There are other questions you may want to ask. The key is to make sure that your investment is able to bring a return (as best as you can determine at the time). All of us have invested and seen the fruit go out the door or never show up. But with wise selection, we can increase the possibility of success.

The teen and twenty-something generations are longing today to spend time with and hear from older adults that they know care about them and are interested in sharing life with them. They have had few meaningful interactions in their lives that they feel have prepared them to successfully navigate the nuances of life. They want to hear our experiences, and know how we handled what they are facing.

Many adults are in the same boat. They feel their failures and challenges but find few places to share their “low times.” If we provide a place, time and circumstance where they know it is safe and their vulnerability will be met with a loving attitude and a desire to help them succeed, they will open up.

So look at your schedule. Work at not doing much alone. Take someone with you. Plan who will travel with you to that retreat. Invite someone to help you with that project at home. Make time to be “with” people. Men with men, and women with women, for obvious reasons. And if you say you don’t have time, you are admitting that you don’t want to be effective in what you are doing. That is how crucial this is for today.

Michigan Conference’s mid-year session was held in February at Brown Corners UB church in Clare, Mich. The delegates took action to disband the conference as of July 2006, in compliance with the vision of the 2005 US National Conference.
The delegates heard reports and recommendations from conference ministries. Here is a summary of the actions taken:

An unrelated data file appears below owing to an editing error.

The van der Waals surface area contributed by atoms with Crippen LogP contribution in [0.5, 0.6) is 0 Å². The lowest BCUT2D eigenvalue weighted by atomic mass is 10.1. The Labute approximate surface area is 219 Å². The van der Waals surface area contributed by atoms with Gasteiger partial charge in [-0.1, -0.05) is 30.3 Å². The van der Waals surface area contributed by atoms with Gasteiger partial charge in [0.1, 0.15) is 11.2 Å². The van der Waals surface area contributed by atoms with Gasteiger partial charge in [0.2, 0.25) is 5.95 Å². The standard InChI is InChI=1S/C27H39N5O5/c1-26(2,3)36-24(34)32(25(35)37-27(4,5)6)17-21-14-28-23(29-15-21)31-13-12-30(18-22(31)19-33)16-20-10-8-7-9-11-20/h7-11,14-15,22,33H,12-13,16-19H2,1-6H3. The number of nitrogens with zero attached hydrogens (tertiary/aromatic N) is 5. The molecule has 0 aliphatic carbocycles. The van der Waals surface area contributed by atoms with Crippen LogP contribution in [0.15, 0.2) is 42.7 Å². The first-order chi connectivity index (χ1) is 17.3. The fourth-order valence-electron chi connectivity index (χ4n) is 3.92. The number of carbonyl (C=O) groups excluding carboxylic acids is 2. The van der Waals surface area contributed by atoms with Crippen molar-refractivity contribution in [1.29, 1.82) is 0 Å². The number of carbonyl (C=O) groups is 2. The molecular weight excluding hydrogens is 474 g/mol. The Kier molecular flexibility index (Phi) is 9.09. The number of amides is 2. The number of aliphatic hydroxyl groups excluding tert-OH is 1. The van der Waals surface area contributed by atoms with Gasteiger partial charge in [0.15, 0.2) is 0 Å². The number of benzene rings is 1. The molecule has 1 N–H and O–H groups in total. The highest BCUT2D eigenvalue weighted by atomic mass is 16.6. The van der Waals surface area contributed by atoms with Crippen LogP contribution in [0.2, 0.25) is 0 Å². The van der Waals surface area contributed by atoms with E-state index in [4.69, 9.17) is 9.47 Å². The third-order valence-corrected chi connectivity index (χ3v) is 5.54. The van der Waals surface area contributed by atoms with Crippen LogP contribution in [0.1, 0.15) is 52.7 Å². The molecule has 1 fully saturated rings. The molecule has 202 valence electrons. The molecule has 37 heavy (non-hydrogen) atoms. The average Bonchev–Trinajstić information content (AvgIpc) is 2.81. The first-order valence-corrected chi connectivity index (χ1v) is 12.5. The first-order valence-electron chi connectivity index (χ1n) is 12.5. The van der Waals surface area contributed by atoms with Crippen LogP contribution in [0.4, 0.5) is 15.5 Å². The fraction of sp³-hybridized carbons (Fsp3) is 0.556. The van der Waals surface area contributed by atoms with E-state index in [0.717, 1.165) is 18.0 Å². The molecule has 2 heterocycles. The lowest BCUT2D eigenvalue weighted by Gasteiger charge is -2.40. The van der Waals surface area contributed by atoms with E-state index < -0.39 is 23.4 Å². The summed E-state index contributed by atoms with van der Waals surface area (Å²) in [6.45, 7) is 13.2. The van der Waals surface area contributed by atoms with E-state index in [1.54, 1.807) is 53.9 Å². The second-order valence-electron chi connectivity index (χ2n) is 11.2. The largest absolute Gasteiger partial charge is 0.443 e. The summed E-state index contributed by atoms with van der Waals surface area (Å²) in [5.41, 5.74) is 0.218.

• A new association consisting of Michigan Conference churches will be formed. Articles of incorporation and bylaws are being developed. Information on the new association will be mailed to local churches in time for their June board meetings.
  • The Lane-Dulcenia Home, Carson City Christian Camping Center, the insurance program, and oversight of a fund balance for quizzing will come under the umbrella of the new association.
  • Camp Living Water (Luther, Mich.) is working on a name change and will consider if and how they might wish to participate in the association.
  • The conference’s Cabinent of Missions will disband, and the Roger Carey Scholarship Fund will be administered under the authority of the Michigan Regional Women’s Missionary Fellowship.
  • The Board of Church Multiplication has eliminated the paid position of Director of Church Planting in Michigan Conference. The new church being planted in Portland will proceed as a locally sponsored effort by Sunfield and the Wesleyan denomination.
  • $100,000 earmarked for the Portland plant has been reallocated to church planting projects in Michigan, under the oversight of the national Church Multiplication Leadership Team. If any money is left after five years, the CMLT will have the freedom to use the funds for church planting anywhere.

In February, Randy Fennig, pastor of Prince of Peace UB church in Springfield, Ohio, spent two weeks in Sierra Leone on a fact-finding mission for UB Global Ministries. Randy, a former missionary in Mozambique, is a member of the Global Ministries Leadership Team. He was joined on that trip by fellow GMLT member Ruth Ann Price.
While in Africa, Randy contracted malaria (which he has had before). He has been battling malaria ever since, in large part because his doctors in Ohio haven’t seen this disease before. As a result, Randy continued to get worse.